Dear St. Paul’s Friends,
In any community of our church’s size, there are bound to be times when we don’t all agree, times when rumors and gossip spread, and times when people are upset. Even though I tend to be a people-pleaser and a consensus-builder, in my 10+ years of ministry, I’ve come to terms with the fact that you can never make everyone happy.
Over the last couple months, there have been disagreements in the church specifically around flying the Pride Flag during the month of June. Based on the responses I have heard, I can say with reasonable certainty that the majority of people in the congregation either supported the use of the flag, or they were indifferent. I know there were also some that never even noticed it. However, there was a small group within the church that was upset that we would fly the Pride Flag during Pride month.
Concerns that were raised related to whether it’s appropriate to fly the Pride Flag at church, if we were in violation of the US flag code, why we felt the need to fly the Pride Flag and not other flags, if the congregation should have been included in the decision, and more.
I, along with members of the council and congregation, have worked to address some of these concerns when approached. I usually begin by noting two things:
1. The reason we fly the Pride Flag is because LGBTQIA+ individuals have nearly across the board been made unwelcome in churches throughout history and still today. If we seek to be truly welcoming, we need to make a statement that we are unlike other churches that exclude our LGBTQIA+ siblings, deny their existence, or threaten their lives.
2. The Congregation Council has the authority to make the decision to fly the Pride Flag. If we remove that level of decision-making authority from the Council, it disempowers them. What decisions can the Council make? The members of the Congregation Council are elected and trusted leaders of our congregation. We entrust them with the responsibility to make faithful decisions. If you would like to give input on these decisions, perhaps you would make a good Council member. As we enter the fall and winter, the Nominating Committee will be searching for nominees. Additionally, the Council meetings are public meetings, and you are welcome to attend as a visitor.
Beyond these responses, I turn to the New Jersey Synod’s Guiding Principles for Ministry with and among LGBTQ+ Youth from 2019, which indicates that we need to be specific and active in our welcome of the LGBTQIA+ community:
Our welcome of LGBTQ+ young people needs to be specific, regularly articulated, and lived out.
a. The default understanding in our society is that the church is not welcoming or accepting of LGBTQ+ people. It is easy for marginalized people to hear “all are welcome” as “all are welcome but me.” Therefore simply saying “All are Welcome” is not enough.
b. If we aren’t actively, intentionally articulating and living out this welcome, then we are (unintentionally or not) unwelcoming to LGBTQ+ people.
When the Council discussed the concerns about the Pride Flag at our July 2023 meeting, we also noted that by simply flying the flag, it may have a life-saving impact. Unfortunately, depression and suicide rates are significantly higher among LGBTQIA+ individuals than among the general population. In fact, LGBTQIA+ teens consider suicide and make suicide attempts at more than twice the national rate for all adolescents. The simple act of seeing the Pride Flag flying at a church may be enough to affect an individual’s mental health, even if they never even walk through our doors. It was also recognized that the Progress Pride Flag may have a deeper impact. Finally, in regards to the flag code, we will be diligent in our reading, and make any necessary adjustments.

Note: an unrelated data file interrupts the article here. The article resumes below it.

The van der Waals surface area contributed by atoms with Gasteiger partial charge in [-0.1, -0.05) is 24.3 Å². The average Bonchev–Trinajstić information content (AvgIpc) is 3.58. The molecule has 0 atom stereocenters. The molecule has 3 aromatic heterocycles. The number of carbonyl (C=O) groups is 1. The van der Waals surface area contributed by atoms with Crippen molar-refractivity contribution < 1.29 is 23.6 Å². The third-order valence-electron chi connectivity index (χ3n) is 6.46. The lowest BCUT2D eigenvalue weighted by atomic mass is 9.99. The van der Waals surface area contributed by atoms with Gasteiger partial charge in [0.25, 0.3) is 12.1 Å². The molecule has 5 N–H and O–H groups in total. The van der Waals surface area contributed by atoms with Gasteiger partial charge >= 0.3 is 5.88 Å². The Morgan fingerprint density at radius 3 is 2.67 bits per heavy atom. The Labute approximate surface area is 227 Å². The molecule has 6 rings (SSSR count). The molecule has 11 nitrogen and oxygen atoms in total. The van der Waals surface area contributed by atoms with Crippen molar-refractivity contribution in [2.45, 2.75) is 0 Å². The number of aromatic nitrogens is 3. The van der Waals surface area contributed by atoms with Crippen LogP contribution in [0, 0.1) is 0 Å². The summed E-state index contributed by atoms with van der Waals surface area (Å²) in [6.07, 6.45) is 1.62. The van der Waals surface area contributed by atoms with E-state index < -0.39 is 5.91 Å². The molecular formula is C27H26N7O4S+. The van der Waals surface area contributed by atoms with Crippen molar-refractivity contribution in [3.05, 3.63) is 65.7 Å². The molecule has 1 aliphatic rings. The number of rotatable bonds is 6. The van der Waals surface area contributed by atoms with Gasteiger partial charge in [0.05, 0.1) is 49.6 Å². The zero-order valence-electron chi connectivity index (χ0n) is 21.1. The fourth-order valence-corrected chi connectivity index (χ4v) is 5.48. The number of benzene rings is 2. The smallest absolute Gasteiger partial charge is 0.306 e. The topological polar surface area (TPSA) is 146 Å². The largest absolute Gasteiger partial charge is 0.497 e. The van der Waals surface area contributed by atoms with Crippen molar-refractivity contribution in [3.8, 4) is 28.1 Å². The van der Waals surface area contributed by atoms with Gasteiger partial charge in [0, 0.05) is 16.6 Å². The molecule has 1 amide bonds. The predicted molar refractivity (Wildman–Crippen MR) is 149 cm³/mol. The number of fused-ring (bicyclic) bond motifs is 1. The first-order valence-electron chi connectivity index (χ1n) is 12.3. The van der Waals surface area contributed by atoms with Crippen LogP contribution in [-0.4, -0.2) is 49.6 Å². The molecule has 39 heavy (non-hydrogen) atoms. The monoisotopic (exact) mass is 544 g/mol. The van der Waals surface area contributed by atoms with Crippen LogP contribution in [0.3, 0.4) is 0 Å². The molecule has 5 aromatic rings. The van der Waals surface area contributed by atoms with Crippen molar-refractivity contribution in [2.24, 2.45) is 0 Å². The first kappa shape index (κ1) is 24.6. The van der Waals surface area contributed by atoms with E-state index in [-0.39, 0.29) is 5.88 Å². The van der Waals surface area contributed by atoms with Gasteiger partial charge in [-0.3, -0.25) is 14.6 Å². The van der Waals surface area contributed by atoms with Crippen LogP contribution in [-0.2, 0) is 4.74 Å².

It is worth noting that the ELCA has passed repeated resolutions to welcome people who identify as LGBTQIA+, beginning in 1991. In other words, just three years after the ELCA was constituted, and over 30 years ago, our church body found that it was necessary to make explicit our welcome of the LGBTQIA+ community. It is usually said that the church tends to lag about ten years behind society in cultural changes and work for justice. Ten years is disappointing in itself, but here we are, 30 years after the ELCA made their statement of welcome, arguing about how welcoming we really should be.
One individual suggested to me that it’s okay to be welcoming, but we don’t need to put it in their face by flying a flag. I argue that is not a position of true welcome. If people who identify as LGBTQIA+ cannot come to church and be their genuine selves and feel affirmed in their identity, then we are not welcoming. In a world where the “normal” opinion is that churches are not welcoming, we need to make it abundantly clear that St. Paul’s is a place where the LGBTQIA+ community is welcome, accepted, and loved, just as they are.
In my interviews at St. Paul’s, both with the call committee and with the congregation as a whole, it was made abundantly clear that St. Paul’s intends to be a welcoming congregation, specifically for the LGBTQIA+ community. I have seen this lived out in the last year and a half. And so, I am baffled by the outcry that we’ve experienced by flying the Pride Flag, and I pray that we can move forward faithfully, in open conversation, and in loving acceptance of one another.
Grace and peace,
Rev. Jessica Hahn
New Jersey Synod Guiding Principles, Policies and Practices relating to ministry with LGBTQ+ Youth. Adopted by the New Jersey Synod Council on 4/6/19. Available online: https://www.njsynod.org/_files/ugd/58841f_ec6e1abfb57842faa703cc9eccc49886.pdf
The Trevor Project: 2023 U.S. National Survey on the Mental Health of LGBTQ Young People. Available online: https://www.thetrevorproject.org/survey-2023/#suicide-by-age